Sometimes, at the odd moment, the world telescopes into an event – one event. Or put differently, one event reminds us of timeless truths, a bucketful in one splash. At the end of 2018, on exactly December 27th, such an event occurred. This column raises a glass to the extraordinary meaning in seemingly ordinary American lives. Sometimes a life resonates.
In 1942, within months of Imperial Japan’s ruthless attack on Pearl Harbor, a 36-year-old American patriot – Richard A. Overton, born in 1906, eleven when America entered World War I – volunteered for the US Army.
He came from a small town in Texas, later resettled in Texas. But in 1942, powerfully moved by duty and love of country, this singular American stepped up. More, he stepped up in a time of great uneasiness for a singular sort of duty. He volunteered to be part of an aviation engineer battalion – headed for the Pacific.
Even in 1942, Americans knew the Pacific was going to be a brutal war zone. There was no way around it. The Doolittle Raiders launched their legendary B-25 medium bombers on their one-way trip in April, 1942, making clear that the US could strike back.
But that raid was just a start – to paraphrase Winston Churchill, not the end, not the beginning of the end, perhaps just the end of the beginning. America needed aviation infrastructure.
By war’s end, 157 aviation engineer battalions had created that infrastructure. Of that total number, 48 aviation engineering battalions were all-black units. They saw service in places like Pearl Harbor, Okinawa, Iwo Jima – and dozens of places you have never heard of, never will. It is all history now, but Richard Overton was in one of those units – the 188th.
Three years later, Richard was back home. He spent the better part of the next seven decades living quietly, appreciating the freedom for which he had fought. He openly gave credit to God for getting him home, and every day after that.
But he never got above himself, not in those early years, and not when he graduated to America’s oldest living veteran – which he did several years ago. He did not think himself special when Republican Governor Rick Perry and Democratic President Barack Obama recognized him in 2013, at age 107.
He just powered on, happy to be alive, happy to give back, stating he was grateful. At 107, he said with humility and can-do, “I still walk, I still talk, and I still drive.” He did, too. He drove an F100 pickup truck, still liked to go to church – where he “enjoyed the singing” and liked to take care of his cats.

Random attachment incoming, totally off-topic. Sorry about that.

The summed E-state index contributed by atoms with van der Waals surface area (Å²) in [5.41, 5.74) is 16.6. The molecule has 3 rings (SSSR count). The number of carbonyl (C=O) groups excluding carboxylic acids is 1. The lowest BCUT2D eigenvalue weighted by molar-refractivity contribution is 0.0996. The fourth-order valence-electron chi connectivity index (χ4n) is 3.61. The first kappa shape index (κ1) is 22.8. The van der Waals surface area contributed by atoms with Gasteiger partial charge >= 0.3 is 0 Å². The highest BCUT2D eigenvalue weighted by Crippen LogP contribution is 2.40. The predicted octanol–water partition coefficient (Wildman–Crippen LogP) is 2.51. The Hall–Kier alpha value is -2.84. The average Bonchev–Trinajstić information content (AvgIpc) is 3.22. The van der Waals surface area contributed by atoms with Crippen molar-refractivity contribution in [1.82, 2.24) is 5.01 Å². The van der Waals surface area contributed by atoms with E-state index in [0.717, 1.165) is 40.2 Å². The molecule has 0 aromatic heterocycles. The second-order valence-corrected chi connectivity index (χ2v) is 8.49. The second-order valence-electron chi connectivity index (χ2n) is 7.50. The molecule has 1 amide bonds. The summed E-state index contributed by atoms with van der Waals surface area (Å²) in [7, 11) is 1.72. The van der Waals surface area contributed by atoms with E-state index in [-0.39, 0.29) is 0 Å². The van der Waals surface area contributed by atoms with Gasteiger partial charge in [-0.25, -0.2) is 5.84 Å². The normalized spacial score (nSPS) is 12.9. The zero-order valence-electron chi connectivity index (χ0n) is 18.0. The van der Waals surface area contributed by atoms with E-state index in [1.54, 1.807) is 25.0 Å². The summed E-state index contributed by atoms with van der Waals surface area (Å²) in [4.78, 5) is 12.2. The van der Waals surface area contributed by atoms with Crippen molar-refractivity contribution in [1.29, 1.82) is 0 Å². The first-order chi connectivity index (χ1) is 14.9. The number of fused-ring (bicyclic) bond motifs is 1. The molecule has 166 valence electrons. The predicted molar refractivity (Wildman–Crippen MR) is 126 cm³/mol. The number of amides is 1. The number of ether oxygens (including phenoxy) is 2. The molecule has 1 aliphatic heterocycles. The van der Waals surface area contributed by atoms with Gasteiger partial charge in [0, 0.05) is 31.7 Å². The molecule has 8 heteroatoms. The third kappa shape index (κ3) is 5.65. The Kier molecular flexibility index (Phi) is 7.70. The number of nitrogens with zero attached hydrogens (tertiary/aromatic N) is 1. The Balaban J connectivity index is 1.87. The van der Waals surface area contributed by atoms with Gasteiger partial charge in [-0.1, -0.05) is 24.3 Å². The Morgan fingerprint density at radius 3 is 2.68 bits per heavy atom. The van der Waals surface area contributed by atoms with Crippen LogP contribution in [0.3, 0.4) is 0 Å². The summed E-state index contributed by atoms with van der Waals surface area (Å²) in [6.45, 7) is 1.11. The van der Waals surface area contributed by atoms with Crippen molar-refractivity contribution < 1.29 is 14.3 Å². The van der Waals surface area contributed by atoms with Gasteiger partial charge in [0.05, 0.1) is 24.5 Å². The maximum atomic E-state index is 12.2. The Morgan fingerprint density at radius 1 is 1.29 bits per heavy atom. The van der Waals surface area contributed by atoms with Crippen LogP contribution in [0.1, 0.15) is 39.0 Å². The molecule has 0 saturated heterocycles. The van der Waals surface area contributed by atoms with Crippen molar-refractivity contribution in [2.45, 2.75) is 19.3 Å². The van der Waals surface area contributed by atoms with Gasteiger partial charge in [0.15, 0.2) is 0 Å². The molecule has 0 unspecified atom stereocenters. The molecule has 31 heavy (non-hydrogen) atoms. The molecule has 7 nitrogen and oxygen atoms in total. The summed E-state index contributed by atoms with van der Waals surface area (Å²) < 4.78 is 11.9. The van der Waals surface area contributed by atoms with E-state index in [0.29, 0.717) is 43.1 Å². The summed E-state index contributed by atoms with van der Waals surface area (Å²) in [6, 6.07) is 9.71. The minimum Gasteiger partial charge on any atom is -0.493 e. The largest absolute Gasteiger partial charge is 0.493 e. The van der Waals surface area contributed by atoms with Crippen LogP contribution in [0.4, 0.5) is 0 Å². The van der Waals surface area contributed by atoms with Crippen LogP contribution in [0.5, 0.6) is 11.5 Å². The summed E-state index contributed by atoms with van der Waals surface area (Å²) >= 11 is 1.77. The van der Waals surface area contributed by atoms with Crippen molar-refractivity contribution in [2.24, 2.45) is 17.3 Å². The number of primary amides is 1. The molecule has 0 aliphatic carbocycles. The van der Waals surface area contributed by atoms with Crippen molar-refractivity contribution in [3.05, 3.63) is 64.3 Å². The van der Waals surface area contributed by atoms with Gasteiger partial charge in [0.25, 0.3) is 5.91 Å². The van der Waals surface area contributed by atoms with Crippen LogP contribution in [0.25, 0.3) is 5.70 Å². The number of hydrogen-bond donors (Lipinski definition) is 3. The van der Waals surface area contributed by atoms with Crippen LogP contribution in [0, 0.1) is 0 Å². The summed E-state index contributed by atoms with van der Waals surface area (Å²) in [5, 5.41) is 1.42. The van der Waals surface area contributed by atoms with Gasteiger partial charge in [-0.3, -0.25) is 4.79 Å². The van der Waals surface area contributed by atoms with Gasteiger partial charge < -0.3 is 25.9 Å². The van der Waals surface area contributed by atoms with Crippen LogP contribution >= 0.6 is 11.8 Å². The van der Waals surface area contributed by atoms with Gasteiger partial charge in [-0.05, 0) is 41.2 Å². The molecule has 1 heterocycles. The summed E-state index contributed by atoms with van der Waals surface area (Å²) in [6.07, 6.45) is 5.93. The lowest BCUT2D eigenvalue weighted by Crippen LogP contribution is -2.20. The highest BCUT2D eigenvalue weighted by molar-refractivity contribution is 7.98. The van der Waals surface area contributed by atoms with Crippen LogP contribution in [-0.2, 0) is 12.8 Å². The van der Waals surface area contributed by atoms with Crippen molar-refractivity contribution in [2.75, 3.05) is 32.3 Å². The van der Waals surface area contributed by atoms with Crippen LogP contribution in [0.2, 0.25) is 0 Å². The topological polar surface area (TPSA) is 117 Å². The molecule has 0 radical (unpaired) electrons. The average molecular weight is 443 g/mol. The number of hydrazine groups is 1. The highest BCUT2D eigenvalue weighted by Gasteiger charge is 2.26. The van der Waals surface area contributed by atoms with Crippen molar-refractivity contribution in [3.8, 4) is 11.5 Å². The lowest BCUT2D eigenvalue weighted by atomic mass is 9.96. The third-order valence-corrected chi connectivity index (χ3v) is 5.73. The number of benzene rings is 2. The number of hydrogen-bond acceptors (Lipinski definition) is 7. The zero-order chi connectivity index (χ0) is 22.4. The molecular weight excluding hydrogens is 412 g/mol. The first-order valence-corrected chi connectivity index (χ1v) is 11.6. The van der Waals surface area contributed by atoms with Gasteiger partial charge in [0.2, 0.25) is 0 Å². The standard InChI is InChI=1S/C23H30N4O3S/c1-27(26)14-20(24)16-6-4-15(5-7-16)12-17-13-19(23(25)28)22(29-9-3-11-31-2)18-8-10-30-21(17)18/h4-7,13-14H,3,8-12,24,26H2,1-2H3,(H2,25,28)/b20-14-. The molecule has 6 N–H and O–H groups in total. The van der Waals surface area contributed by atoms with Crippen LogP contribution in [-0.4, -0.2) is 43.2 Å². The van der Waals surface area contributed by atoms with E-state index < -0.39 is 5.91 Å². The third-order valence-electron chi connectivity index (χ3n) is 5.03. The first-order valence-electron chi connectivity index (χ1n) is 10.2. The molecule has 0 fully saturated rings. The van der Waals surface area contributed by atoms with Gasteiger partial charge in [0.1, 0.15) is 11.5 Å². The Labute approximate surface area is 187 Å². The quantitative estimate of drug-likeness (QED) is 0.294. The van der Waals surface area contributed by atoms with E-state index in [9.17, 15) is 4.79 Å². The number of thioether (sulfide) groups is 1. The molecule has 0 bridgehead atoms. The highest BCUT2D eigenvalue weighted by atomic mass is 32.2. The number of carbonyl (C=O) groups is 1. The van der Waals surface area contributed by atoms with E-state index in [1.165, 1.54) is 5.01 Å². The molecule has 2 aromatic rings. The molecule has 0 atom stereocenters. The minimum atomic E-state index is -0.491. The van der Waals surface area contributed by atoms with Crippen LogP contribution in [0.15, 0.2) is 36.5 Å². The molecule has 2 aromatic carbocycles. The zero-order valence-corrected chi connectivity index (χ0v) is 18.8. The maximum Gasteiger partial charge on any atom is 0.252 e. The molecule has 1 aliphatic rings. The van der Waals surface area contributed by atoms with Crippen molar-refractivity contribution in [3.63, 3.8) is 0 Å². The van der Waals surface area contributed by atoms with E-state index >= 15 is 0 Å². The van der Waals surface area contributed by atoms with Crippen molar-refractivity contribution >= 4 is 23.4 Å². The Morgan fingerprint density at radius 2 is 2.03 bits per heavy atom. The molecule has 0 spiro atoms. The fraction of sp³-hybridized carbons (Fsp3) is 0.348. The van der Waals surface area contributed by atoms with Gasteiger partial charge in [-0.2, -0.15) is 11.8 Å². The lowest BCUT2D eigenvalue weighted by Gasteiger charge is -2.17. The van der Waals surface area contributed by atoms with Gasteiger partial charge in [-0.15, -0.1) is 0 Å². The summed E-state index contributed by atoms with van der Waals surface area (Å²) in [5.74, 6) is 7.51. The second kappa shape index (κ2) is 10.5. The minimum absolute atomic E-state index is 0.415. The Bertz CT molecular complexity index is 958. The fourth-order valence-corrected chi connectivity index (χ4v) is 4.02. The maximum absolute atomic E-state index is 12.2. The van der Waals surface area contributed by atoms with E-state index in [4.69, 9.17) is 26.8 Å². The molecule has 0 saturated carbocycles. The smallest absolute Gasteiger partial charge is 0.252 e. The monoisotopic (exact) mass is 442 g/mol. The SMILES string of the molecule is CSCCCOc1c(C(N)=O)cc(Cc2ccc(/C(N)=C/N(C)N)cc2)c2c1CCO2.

Last May, Overton turned 112, a day on which he again celebrated America – inviting all of America to share his uncommon good luck on his modest front porch, and countless came to do so.
Until the end, he seemed to enjoy each day fully – publicly said so. He maintained perspective on modern America, remained grateful for family and friends, entertained strangers sight-unseen, had regular cigars, occasional whiskey in his coffee, ready laughter for those of good will. He sported a blue WWII Veteran hat, honoring those who served with him in that great conflict – one that saved America, Europe, freedom and representative government around the globe.
So, what are the lessons Richard Overton taught us, the ones we so readily forget – or many of us do – until an event like his passing last week? How about these: Step up when your country needs you, and be glad you can. Never forget to thank those who stepped up with you, for you and before you.
Take the tough road, and make it count – as the 188th Aviation Engineering Battalion did, time after time in the world’s worst places. Resent nothing, rise to the day, show the power of can-do, return discrimination with invitation, slights with a smile, and acts of little faith with open faith. Sing to the Lord, and remember common bonds that bind us – we Americans, in this lucky place.
Admit your own humanity, don’t let others put you above yourself. Recognize that life turns chiefly on gratitude, charity, modesty, forgiveness for simple vices, faith of the sort that spells purpose, sacrifice for others, and little things that get us out of bed – as they did Richard for more than 41,000 days in a row. It seems – he stood grateful for everyone, and for an America composed of everyone, to the last.
And maybe this was his real, unspoken – but well and long lived – message: If you wish to live a long life, then appreciate each day, laugh more at yourself and less at others, enjoy the little things, and always appreciate America – which in the end means maintaining perspective. Grouse less about what your neighbor is not, and celebrate more what we are together, a much-blessed Nation under God.
If this one honest, courageous, black American patriot, born in 1906, could see World War I and risk his life for three years in World War II, come home to see segregation end, watch America unified, stand by his beloved nation through repeated tragedies – to the age of 112 – then maybe we can all dig a little deeper.
Maybe 2019 is a year in which we pause, as he did with intent and that irrepressible smile, to recall what we all have to be grateful for – starting with each other. Thank you, Richard Overton. May your love of life – and of America – continue to resonate!